Sarah Dyer. I have been lucky enough to visit South Africa numerous times and see wildlife whilst on safari. Lions were my particular love, it gave me so much pleasure seeing them and knowing how much they were in decline I wanted to give something back and decided to volunteer to help this particular species. Unfortunately, at the time I had no idea of a horrific industry in South Africa called canned lion hunting where lions are bred in captivity to be killed. After volunteering I was devastated to find out that the lion cubs I fell in love with were more than likely destined for this industry. I decided that to do nothing with what I had learnt would be wrong and something positive had to come out of my volunteering experience and therefore I did a lot more research and wrote a blog on the subject and I was then invited to become a UK representative for the Campaign Against Canned Hunting (CACH) earlier this year. I now spend my time trying to raise the awareness of volunteers, volunteering organisations and the general public to make sure they don’t inadvertently get involved in something that has nothing to do with the conservation of the species.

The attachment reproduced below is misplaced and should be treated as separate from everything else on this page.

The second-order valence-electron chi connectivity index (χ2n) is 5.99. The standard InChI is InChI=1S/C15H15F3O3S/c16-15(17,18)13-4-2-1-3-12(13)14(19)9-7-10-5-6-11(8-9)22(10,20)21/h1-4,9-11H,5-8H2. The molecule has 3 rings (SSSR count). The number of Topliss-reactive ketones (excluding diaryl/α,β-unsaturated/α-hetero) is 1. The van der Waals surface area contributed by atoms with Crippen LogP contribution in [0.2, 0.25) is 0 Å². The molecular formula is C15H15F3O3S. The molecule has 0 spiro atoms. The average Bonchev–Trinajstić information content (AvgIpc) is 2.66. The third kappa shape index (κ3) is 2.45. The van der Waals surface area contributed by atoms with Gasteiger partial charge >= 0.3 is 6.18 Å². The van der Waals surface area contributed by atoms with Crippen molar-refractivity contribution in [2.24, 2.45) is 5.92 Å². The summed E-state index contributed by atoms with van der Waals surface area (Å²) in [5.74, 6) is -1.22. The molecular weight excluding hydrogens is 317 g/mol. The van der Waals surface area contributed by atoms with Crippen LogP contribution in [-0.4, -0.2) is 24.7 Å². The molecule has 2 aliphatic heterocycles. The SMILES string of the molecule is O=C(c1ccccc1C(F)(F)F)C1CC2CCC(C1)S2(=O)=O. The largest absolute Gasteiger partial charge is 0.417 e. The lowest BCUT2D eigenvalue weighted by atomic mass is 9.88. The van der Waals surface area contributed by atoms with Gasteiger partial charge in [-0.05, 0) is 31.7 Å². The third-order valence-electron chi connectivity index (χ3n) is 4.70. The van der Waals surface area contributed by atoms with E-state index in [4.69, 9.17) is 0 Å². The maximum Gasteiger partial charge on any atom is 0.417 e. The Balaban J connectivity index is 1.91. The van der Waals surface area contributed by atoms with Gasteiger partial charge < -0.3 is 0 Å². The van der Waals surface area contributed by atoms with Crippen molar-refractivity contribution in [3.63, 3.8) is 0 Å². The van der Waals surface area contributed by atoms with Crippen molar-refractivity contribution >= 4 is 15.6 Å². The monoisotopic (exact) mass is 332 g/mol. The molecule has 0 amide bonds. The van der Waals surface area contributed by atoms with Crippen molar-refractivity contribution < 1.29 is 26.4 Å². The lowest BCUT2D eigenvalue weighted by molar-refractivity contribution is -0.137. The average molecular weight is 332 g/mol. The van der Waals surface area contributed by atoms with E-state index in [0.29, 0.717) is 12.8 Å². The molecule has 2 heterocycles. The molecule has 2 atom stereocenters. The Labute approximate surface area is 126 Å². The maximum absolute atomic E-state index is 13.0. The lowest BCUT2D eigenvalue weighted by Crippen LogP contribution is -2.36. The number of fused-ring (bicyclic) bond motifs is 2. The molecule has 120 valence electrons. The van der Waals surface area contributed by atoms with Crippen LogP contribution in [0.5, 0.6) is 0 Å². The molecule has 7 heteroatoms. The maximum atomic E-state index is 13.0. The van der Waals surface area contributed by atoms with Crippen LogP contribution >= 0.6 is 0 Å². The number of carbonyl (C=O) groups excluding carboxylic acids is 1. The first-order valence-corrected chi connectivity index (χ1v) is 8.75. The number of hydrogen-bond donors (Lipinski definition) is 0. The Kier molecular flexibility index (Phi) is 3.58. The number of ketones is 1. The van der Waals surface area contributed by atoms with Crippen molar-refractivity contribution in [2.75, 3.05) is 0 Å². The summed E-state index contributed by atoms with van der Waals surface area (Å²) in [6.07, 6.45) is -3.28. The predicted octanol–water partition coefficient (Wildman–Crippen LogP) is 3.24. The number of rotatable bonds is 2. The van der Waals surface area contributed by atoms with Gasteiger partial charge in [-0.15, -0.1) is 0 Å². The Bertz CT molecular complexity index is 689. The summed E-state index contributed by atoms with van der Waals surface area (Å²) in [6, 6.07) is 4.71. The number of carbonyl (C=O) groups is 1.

Teresa Moore comes from a small village in Co. Kilkenny, Ireland and is currently based in Dublin, where she works as a primary school teacher. Prior to that she spent three years teaching in Germany and in the past she worked as an EFL teacher in Thailand and Scotland. Teresa has just finished an M.A. in Education with UCL’s IOE, where she focused on Development Education, Education and Development in Asia and completed a case study on a volunteer programme in a slum foundation in Bangkok, which focused on the perspective of staff at the foundation in relation to the impact of volunteers. She found it unsettling that the voice of host communities, the stakeholder which should be given the most attention, was largely absent in current literature on volunteering and this made her determined to seek out that voice for her research. The topic was something she was interested in pursuing since her own experience as a volunteer at that same foundation over ten years ago, when she spent four months teaching English to children and teenagers. Teresa has organised fundraising events for the foundation in Bangkok, Ireland and Germany. She has always had an interest in volunteering. When she was a teenager she worked in the local ISPCC charity shop at the weekends and in college she was involved in homework clubs for teenagers in disadvantaged areas of Dublin.